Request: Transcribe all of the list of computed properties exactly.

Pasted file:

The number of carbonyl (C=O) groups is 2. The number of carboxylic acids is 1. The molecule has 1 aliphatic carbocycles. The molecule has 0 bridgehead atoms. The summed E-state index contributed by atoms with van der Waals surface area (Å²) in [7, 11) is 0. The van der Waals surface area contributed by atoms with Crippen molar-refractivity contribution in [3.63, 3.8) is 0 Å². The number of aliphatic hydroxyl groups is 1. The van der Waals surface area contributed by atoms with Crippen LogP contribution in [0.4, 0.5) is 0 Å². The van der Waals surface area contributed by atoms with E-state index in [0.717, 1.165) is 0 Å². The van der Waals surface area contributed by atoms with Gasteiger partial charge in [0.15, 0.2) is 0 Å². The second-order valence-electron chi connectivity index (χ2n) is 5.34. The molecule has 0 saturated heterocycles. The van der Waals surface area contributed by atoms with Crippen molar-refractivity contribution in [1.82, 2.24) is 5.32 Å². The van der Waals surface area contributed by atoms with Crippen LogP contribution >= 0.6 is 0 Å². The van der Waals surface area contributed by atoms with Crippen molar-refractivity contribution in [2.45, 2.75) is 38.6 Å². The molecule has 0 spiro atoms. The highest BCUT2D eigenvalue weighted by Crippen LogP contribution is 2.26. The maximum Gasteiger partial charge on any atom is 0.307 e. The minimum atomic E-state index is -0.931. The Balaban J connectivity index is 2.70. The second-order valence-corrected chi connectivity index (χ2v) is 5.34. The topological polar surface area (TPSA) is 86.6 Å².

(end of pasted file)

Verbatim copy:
The number of carbonyl (C=O) groups is 2. The number of carboxylic acids is 1. The molecule has 1 aliphatic carbocycles. The molecule has 0 bridgehead atoms. The summed E-state index contributed by atoms with van der Waals surface area (Å²) in [7, 11) is 0. The van der Waals surface area contributed by atoms with Crippen molar-refractivity contribution in [3.63, 3.8) is 0 Å². The number of aliphatic hydroxyl groups is 1. The van der Waals surface area contributed by atoms with Crippen LogP contribution in [0.4, 0.5) is 0 Å². The van der Waals surface area contributed by atoms with E-state index in [0.717, 1.165) is 0 Å². The van der Waals surface area contributed by atoms with Gasteiger partial charge in [0.15, 0.2) is 0 Å². The second-order valence-electron chi connectivity index (χ2n) is 5.34. The molecule has 0 saturated heterocycles. The van der Waals surface area contributed by atoms with Crippen molar-refractivity contribution in [1.82, 2.24) is 5.32 Å². The van der Waals surface area contributed by atoms with Crippen LogP contribution >= 0.6 is 0 Å². The van der Waals surface area contributed by atoms with Crippen molar-refractivity contribution in [2.45, 2.75) is 38.6 Å². The molecule has 0 spiro atoms. The highest BCUT2D eigenvalue weighted by Crippen LogP contribution is 2.26. The maximum Gasteiger partial charge on any atom is 0.307 e. The minimum atomic E-state index is -0.931. The Balaban J connectivity index is 2.70. The second-order valence-corrected chi connectivity index (χ2v) is 5.34. The topological polar surface area (TPSA) is 86.6 Å².